Nonverbal Communication In Social Media

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With social networking emerging at the forefront of a new era for interpersonal communication it also brings with it new questions about nonverbal communication associated with the use of social networks. A study conducted in 2014 by Fleuriet, Cole, and Guerrero of Arizona State University (p. 429) allows us insight into our real life reactions to nonverbal cues and communication that we interact with while on a social network. This paper will explain the procedures followed by the researchers in order to understand not just the research and paper itself, but what the findings mean for many of us that are avid social network users. The study conducted had eight hypotheses that they wanted to test ranging from a more “general prediction, whereas …show more content…
429) and how nonverbal cues come into play in a CMC Situation as well. Previous research done on the subject was listed in the paper extensively by the authors, touching on research for each of the eight hypothesis. Research done on surveillance on Facebook has suggested, “The second most common use for Facebook is to engage in virtual people watching or social investigation.” (Joinson p. 430). Other research conducted by Doering and Poeschl concludes that when we aren’t in a face to face interaction people “make a conscious decision to include nonverbal cues in their communication” (p. …show more content…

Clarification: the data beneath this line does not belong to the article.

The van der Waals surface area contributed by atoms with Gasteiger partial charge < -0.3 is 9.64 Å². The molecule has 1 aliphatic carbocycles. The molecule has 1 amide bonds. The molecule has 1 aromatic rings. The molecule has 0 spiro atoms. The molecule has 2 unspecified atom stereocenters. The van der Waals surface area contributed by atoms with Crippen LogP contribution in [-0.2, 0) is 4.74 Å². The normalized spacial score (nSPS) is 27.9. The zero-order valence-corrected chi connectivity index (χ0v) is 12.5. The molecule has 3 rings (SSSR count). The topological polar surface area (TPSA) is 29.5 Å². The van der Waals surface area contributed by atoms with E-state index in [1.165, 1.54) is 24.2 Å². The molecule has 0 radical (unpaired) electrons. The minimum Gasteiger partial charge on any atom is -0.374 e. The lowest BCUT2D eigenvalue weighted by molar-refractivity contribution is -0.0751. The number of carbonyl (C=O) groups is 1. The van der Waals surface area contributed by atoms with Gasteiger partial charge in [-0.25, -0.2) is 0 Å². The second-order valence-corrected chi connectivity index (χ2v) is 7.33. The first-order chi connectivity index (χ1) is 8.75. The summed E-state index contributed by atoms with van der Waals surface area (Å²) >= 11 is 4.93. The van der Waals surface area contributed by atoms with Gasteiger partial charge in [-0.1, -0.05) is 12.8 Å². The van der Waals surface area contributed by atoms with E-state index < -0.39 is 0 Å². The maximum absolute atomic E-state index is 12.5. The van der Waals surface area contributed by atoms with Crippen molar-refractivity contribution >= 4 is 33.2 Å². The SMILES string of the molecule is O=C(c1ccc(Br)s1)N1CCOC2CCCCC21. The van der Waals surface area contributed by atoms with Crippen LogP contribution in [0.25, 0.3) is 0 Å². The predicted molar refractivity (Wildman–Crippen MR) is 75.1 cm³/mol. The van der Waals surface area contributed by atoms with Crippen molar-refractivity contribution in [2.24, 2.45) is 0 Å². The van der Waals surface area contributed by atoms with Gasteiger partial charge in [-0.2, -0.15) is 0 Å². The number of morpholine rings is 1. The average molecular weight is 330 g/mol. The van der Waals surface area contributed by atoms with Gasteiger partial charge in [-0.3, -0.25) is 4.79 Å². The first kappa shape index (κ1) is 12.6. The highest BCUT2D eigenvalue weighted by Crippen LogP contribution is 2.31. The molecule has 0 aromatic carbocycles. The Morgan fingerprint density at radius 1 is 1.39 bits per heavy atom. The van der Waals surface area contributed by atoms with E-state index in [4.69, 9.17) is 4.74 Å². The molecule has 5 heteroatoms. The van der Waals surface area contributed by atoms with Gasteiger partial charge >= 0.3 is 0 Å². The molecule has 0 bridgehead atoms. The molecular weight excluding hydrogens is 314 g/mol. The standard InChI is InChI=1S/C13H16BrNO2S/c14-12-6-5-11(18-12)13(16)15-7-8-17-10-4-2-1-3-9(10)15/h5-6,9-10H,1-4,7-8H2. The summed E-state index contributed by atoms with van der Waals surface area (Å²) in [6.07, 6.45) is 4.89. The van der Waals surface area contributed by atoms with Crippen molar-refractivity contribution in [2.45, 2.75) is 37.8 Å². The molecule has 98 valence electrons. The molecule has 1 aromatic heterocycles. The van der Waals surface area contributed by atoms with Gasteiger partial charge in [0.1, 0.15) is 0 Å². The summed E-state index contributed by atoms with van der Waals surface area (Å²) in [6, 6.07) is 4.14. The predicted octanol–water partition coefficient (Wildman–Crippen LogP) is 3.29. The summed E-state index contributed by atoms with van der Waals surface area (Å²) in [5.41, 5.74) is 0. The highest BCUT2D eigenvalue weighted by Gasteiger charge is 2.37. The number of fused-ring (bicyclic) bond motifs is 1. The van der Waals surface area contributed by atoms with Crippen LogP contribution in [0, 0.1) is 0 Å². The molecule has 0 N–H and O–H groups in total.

We are taught at a very early age by magazines and TV shows that boys never mean exactly what they say, and when they say one thing it can mean something completely opposite. I have read my fair share of Tiger Beat and Seventeen Magazine and both provide full page spreads on “how to decode your man’s text messages” or “how to tell if he likes you from his snapchat score.” Taking these nonverbal “sleuth” skills to social networks with us really just seems to make things worse, and in line with what the researchers concluded, there is a huge difference in the meaning of a message received if something as small as exclamation points are added or taken away. I find this subject to be extremely interesting, this research paper led me to not only have a better understanding of nonverbal cues on social networks, but ask my own questions about the way that we are possibly taught to look for these social cues in our

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